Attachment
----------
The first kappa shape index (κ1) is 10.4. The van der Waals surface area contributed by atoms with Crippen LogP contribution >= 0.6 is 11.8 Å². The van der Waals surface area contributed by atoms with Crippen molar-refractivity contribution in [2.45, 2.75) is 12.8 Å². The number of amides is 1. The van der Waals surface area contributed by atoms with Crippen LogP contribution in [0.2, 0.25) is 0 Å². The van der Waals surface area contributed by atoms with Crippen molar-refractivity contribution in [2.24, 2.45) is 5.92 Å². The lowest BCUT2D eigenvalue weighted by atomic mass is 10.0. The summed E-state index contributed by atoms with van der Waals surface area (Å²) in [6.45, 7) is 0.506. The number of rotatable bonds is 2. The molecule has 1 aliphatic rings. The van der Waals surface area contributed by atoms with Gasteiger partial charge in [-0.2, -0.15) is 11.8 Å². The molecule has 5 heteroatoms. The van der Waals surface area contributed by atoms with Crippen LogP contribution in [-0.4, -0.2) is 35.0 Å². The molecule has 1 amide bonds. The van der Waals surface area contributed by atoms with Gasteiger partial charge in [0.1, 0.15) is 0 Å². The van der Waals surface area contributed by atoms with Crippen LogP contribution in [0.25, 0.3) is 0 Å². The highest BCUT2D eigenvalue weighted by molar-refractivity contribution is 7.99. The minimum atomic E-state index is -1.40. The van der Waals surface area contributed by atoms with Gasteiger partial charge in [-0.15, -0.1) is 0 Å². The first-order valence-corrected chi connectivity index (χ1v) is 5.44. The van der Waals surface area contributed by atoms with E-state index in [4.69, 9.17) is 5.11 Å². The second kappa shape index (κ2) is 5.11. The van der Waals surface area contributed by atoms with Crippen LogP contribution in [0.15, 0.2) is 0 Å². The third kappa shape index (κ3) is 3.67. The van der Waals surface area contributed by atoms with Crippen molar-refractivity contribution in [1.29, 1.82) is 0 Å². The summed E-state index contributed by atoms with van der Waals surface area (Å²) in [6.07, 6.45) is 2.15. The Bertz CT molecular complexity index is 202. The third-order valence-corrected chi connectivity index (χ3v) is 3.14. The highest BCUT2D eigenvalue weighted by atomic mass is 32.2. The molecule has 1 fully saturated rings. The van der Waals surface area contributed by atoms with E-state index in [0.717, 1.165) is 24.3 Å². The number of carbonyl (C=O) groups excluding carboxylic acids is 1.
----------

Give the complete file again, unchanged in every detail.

The first kappa shape index (κ1) is 10.4. The van der Waals surface area contributed by atoms with Crippen LogP contribution >= 0.6 is 11.8 Å². The van der Waals surface area contributed by atoms with Crippen molar-refractivity contribution in [2.45, 2.75) is 12.8 Å². The number of amides is 1. The van der Waals surface area contributed by atoms with Crippen LogP contribution in [0.2, 0.25) is 0 Å². The van der Waals surface area contributed by atoms with Crippen molar-refractivity contribution in [2.24, 2.45) is 5.92 Å². The lowest BCUT2D eigenvalue weighted by atomic mass is 10.0. The summed E-state index contributed by atoms with van der Waals surface area (Å²) in [6.45, 7) is 0.506. The number of rotatable bonds is 2. The molecule has 1 aliphatic rings. The van der Waals surface area contributed by atoms with Gasteiger partial charge in [-0.2, -0.15) is 11.8 Å². The molecule has 5 heteroatoms. The van der Waals surface area contributed by atoms with Crippen LogP contribution in [-0.4, -0.2) is 35.0 Å². The molecule has 1 amide bonds. The van der Waals surface area contributed by atoms with Gasteiger partial charge in [0.1, 0.15) is 0 Å². The van der Waals surface area contributed by atoms with Crippen LogP contribution in [0.25, 0.3) is 0 Å². The highest BCUT2D eigenvalue weighted by molar-refractivity contribution is 7.99. The minimum atomic E-state index is -1.40. The van der Waals surface area contributed by atoms with Gasteiger partial charge in [-0.15, -0.1) is 0 Å². The first-order valence-corrected chi connectivity index (χ1v) is 5.44. The van der Waals surface area contributed by atoms with E-state index in [4.69, 9.17) is 5.11 Å². The second kappa shape index (κ2) is 5.11. The van der Waals surface area contributed by atoms with Crippen LogP contribution in [0.15, 0.2) is 0 Å². The third kappa shape index (κ3) is 3.67. The van der Waals surface area contributed by atoms with Crippen molar-refractivity contribution in [1.29, 1.82) is 0 Å². The summed E-state index contributed by atoms with van der Waals surface area (Å²) in [6.07, 6.45) is 2.15. The Bertz CT molecular complexity index is 202. The third-order valence-corrected chi connectivity index (χ3v) is 3.14. The highest BCUT2D eigenvalue weighted by atomic mass is 32.2. The molecule has 1 fully saturated rings. The van der Waals surface area contributed by atoms with E-state index in [0.717, 1.165) is 24.3 Å². The number of carbonyl (C=O) groups excluding carboxylic acids is 1.